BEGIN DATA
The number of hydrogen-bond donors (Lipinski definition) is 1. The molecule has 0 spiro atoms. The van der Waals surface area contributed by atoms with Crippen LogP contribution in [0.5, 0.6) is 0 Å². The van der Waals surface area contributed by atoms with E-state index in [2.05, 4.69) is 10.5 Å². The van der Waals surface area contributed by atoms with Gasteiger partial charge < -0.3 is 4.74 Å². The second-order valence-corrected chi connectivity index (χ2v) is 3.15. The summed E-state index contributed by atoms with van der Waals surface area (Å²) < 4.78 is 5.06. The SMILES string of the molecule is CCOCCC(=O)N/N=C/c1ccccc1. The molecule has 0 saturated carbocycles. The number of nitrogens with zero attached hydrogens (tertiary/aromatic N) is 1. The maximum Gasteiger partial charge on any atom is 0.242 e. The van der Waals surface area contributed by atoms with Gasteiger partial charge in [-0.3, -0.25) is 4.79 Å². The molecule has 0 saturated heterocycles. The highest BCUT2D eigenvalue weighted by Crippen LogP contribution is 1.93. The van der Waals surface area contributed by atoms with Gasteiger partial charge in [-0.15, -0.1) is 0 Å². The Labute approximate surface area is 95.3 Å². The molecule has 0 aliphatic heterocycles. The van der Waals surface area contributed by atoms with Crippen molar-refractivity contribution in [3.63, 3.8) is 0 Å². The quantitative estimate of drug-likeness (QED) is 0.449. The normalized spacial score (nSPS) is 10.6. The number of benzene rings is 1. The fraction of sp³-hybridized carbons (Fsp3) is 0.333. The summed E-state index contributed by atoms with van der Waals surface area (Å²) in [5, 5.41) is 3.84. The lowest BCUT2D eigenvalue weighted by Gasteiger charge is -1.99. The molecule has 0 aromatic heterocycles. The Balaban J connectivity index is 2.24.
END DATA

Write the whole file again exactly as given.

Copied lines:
The number of hydrogen-bond donors (Lipinski definition) is 1. The molecule has 0 spiro atoms. The van der Waals surface area contributed by atoms with Crippen LogP contribution in [0.5, 0.6) is 0 Å². The van der Waals surface area contributed by atoms with E-state index in [2.05, 4.69) is 10.5 Å². The van der Waals surface area contributed by atoms with Gasteiger partial charge < -0.3 is 4.74 Å². The second-order valence-corrected chi connectivity index (χ2v) is 3.15. The summed E-state index contributed by atoms with van der Waals surface area (Å²) < 4.78 is 5.06. The SMILES string of the molecule is CCOCCC(=O)N/N=C/c1ccccc1. The molecule has 0 saturated carbocycles. The number of nitrogens with zero attached hydrogens (tertiary/aromatic N) is 1. The maximum Gasteiger partial charge on any atom is 0.242 e. The van der Waals surface area contributed by atoms with Gasteiger partial charge in [-0.3, -0.25) is 4.79 Å². The molecule has 0 saturated heterocycles. The highest BCUT2D eigenvalue weighted by Crippen LogP contribution is 1.93. The van der Waals surface area contributed by atoms with Gasteiger partial charge in [-0.15, -0.1) is 0 Å². The Labute approximate surface area is 95.3 Å². The molecule has 0 aliphatic heterocycles. The van der Waals surface area contributed by atoms with Crippen molar-refractivity contribution in [3.63, 3.8) is 0 Å². The quantitative estimate of drug-likeness (QED) is 0.449. The normalized spacial score (nSPS) is 10.6. The number of benzene rings is 1. The fraction of sp³-hybridized carbons (Fsp3) is 0.333. The summed E-state index contributed by atoms with van der Waals surface area (Å²) in [5, 5.41) is 3.84. The lowest BCUT2D eigenvalue weighted by Gasteiger charge is -1.99. The molecule has 0 aromatic heterocycles. The Balaban J connectivity index is 2.24.